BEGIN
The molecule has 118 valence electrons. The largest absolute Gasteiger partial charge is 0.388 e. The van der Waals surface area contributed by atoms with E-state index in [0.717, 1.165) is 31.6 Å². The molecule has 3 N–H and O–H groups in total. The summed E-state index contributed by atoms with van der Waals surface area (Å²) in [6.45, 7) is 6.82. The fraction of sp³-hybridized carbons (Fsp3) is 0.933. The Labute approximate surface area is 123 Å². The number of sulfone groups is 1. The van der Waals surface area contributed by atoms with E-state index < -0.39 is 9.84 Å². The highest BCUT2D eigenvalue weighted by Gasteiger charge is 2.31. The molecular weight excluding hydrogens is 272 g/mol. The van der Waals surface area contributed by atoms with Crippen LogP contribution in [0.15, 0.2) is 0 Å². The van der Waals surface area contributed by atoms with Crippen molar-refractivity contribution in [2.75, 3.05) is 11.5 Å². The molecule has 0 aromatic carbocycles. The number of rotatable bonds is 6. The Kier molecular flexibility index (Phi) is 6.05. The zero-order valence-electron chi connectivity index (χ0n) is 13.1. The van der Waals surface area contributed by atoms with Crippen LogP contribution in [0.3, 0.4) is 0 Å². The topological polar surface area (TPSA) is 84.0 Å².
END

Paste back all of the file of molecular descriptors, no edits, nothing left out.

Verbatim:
The molecule has 118 valence electrons. The largest absolute Gasteiger partial charge is 0.388 e. The van der Waals surface area contributed by atoms with E-state index in [0.717, 1.165) is 31.6 Å². The molecule has 3 N–H and O–H groups in total. The summed E-state index contributed by atoms with van der Waals surface area (Å²) in [6.45, 7) is 6.82. The fraction of sp³-hybridized carbons (Fsp3) is 0.933. The Labute approximate surface area is 123 Å². The number of sulfone groups is 1. The van der Waals surface area contributed by atoms with E-state index < -0.39 is 9.84 Å². The highest BCUT2D eigenvalue weighted by Gasteiger charge is 2.31. The molecular weight excluding hydrogens is 272 g/mol. The van der Waals surface area contributed by atoms with Crippen LogP contribution in [0.15, 0.2) is 0 Å². The van der Waals surface area contributed by atoms with Crippen molar-refractivity contribution in [2.75, 3.05) is 11.5 Å². The molecule has 0 aromatic carbocycles. The number of rotatable bonds is 6. The Kier molecular flexibility index (Phi) is 6.05. The zero-order valence-electron chi connectivity index (χ0n) is 13.1. The van der Waals surface area contributed by atoms with Crippen LogP contribution in [0.3, 0.4) is 0 Å². The topological polar surface area (TPSA) is 84.0 Å².